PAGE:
The Hitchcock zoom, also known as the contra-zoom or the Vertigo effect, is an unsettling in-camera special effect that appears to undermine normal visual perception in a way that is difficult to describe. This effect was used by Alfred Hitchcock in his film Vertigo.
In the Hitchcock zoom, the setting of a zoom lens is used to adjust the field of view at the same time as the camera moves towards or away from the subject in such a way as to keep the subject the same size in the frame throughout.
Thus, during the zoom, there is a continuous perspective distortion, the most directly noticeable feature of which is that the background "changes size" relative to the subject. As the human visual system uses both size and perspective cues to judge the relative sizes of objects, seeing a perspective change without a size change is a highly unsettling effect, and the emotional impact of this effect is much greater than the description above can suggest.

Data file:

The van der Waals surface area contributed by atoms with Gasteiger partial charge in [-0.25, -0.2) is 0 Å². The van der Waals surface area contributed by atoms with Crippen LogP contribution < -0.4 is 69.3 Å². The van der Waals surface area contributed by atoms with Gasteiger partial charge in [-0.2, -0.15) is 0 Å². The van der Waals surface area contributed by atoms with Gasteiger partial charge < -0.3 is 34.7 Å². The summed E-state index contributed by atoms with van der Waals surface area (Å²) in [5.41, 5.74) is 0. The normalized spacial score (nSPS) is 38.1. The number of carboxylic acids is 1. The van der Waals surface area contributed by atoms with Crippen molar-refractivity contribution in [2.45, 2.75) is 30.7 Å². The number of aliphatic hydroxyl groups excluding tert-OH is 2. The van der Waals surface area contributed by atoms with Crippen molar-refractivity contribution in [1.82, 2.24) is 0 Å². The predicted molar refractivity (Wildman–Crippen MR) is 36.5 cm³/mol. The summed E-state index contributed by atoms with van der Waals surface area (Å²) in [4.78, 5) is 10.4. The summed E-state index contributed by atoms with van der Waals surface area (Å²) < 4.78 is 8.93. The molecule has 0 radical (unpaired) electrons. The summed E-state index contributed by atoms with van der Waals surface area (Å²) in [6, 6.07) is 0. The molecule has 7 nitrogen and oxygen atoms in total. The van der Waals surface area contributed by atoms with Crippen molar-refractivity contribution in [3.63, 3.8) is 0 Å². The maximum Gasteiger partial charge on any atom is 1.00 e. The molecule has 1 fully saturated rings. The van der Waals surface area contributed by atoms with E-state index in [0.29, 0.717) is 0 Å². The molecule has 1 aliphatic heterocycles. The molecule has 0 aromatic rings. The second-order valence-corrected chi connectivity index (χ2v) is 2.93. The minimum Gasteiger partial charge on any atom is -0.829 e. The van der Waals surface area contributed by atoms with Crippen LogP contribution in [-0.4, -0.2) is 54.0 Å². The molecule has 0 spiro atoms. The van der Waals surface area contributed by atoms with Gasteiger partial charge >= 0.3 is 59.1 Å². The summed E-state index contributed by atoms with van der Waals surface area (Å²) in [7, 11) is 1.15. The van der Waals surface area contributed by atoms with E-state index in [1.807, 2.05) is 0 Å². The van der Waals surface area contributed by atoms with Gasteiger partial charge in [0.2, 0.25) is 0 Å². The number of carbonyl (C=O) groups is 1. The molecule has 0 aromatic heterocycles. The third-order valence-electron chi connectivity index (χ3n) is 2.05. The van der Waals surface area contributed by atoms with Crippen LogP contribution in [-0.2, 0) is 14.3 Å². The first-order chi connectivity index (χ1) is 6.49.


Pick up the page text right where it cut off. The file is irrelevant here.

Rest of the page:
The Hitchcock zoom is commonly used by film-makers to represent the sensation of vertigo, or to suggest that undergoing a realization that causes them to reassess everything they had previously believed. A notable use of this effect is in Goodfellas, where director Martin Scorsese uses the Hitchcock zoom in a scene during the climax of the film: Henry Hill (Ray Liotta) and Jimmy Conway (Robert De Niro) are sitting in a restaurant, talking. Henry realizes that Jimmy is setting him up and betraying their lifelong friendship; as this happens, the perspective in the background changes in a slow, gradual manner.